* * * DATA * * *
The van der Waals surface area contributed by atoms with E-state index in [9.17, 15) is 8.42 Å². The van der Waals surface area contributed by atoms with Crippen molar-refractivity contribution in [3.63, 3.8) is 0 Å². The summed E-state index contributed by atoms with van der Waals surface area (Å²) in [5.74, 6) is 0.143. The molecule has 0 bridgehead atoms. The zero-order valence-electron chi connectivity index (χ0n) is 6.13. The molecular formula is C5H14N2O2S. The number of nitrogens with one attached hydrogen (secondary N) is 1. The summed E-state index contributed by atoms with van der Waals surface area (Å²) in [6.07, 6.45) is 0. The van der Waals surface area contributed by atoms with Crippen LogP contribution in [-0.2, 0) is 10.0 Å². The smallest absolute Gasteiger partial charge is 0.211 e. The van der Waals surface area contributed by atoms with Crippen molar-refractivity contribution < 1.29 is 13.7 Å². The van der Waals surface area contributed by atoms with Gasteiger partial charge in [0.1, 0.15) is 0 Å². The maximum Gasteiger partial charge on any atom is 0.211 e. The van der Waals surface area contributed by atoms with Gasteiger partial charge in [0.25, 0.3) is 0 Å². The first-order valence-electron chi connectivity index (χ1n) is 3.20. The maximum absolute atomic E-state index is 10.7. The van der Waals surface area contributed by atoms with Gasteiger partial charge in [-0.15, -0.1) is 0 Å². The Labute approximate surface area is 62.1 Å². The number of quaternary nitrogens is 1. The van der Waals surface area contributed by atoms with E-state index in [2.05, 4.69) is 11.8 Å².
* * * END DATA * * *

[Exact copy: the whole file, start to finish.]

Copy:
The van der Waals surface area contributed by atoms with E-state index in [9.17, 15) is 8.42 Å². The van der Waals surface area contributed by atoms with Crippen molar-refractivity contribution in [3.63, 3.8) is 0 Å². The summed E-state index contributed by atoms with van der Waals surface area (Å²) in [5.74, 6) is 0.143. The molecule has 0 bridgehead atoms. The zero-order valence-electron chi connectivity index (χ0n) is 6.13. The molecular formula is C5H14N2O2S. The number of nitrogens with one attached hydrogen (secondary N) is 1. The summed E-state index contributed by atoms with van der Waals surface area (Å²) in [6.07, 6.45) is 0. The van der Waals surface area contributed by atoms with Crippen LogP contribution in [-0.2, 0) is 10.0 Å². The smallest absolute Gasteiger partial charge is 0.211 e. The van der Waals surface area contributed by atoms with Crippen molar-refractivity contribution < 1.29 is 13.7 Å². The van der Waals surface area contributed by atoms with Gasteiger partial charge in [0.1, 0.15) is 0 Å². The maximum Gasteiger partial charge on any atom is 0.211 e. The van der Waals surface area contributed by atoms with Gasteiger partial charge in [0.25, 0.3) is 0 Å². The first-order valence-electron chi connectivity index (χ1n) is 3.20. The maximum absolute atomic E-state index is 10.7. The van der Waals surface area contributed by atoms with Gasteiger partial charge in [-0.15, -0.1) is 0 Å². The Labute approximate surface area is 62.1 Å². The number of quaternary nitrogens is 1. The van der Waals surface area contributed by atoms with E-state index in [2.05, 4.69) is 11.8 Å².